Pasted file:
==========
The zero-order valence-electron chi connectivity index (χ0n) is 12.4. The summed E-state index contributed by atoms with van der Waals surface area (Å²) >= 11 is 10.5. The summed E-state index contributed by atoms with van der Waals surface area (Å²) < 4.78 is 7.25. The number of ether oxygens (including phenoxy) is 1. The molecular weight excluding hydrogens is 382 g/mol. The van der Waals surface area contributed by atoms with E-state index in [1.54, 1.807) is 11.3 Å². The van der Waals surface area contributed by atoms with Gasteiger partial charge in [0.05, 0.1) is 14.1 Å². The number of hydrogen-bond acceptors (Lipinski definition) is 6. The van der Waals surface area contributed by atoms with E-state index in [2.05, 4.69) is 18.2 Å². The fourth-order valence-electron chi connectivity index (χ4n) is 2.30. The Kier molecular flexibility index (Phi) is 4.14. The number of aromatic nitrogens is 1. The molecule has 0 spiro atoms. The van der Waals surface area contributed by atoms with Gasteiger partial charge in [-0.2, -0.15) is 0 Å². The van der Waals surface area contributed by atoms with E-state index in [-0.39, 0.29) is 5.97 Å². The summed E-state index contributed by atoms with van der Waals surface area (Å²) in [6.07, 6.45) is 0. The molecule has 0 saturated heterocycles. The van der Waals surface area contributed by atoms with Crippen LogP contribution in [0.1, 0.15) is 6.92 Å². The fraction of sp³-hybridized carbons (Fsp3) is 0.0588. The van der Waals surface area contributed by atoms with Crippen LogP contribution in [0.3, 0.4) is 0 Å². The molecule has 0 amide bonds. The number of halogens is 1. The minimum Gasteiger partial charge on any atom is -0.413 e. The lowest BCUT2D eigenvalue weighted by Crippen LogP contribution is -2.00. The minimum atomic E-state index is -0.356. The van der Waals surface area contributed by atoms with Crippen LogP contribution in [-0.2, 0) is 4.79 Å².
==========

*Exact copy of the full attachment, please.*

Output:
The zero-order valence-electron chi connectivity index (χ0n) is 12.4. The summed E-state index contributed by atoms with van der Waals surface area (Å²) >= 11 is 10.5. The summed E-state index contributed by atoms with van der Waals surface area (Å²) < 4.78 is 7.25. The number of ether oxygens (including phenoxy) is 1. The molecular weight excluding hydrogens is 382 g/mol. The van der Waals surface area contributed by atoms with E-state index in [1.54, 1.807) is 11.3 Å². The van der Waals surface area contributed by atoms with Gasteiger partial charge in [0.05, 0.1) is 14.1 Å². The number of hydrogen-bond acceptors (Lipinski definition) is 6. The van der Waals surface area contributed by atoms with E-state index in [2.05, 4.69) is 18.2 Å². The fourth-order valence-electron chi connectivity index (χ4n) is 2.30. The Kier molecular flexibility index (Phi) is 4.14. The number of aromatic nitrogens is 1. The molecule has 0 spiro atoms. The van der Waals surface area contributed by atoms with Gasteiger partial charge in [-0.2, -0.15) is 0 Å². The van der Waals surface area contributed by atoms with E-state index in [-0.39, 0.29) is 5.97 Å². The summed E-state index contributed by atoms with van der Waals surface area (Å²) in [6.07, 6.45) is 0. The molecule has 0 saturated heterocycles. The van der Waals surface area contributed by atoms with Crippen LogP contribution in [0.1, 0.15) is 6.92 Å². The fraction of sp³-hybridized carbons (Fsp3) is 0.0588. The van der Waals surface area contributed by atoms with Crippen LogP contribution in [0.3, 0.4) is 0 Å². The molecule has 0 amide bonds. The number of halogens is 1. The minimum Gasteiger partial charge on any atom is -0.413 e. The lowest BCUT2D eigenvalue weighted by Crippen LogP contribution is -2.00. The minimum atomic E-state index is -0.356. The van der Waals surface area contributed by atoms with Crippen LogP contribution in [-0.2, 0) is 4.79 Å².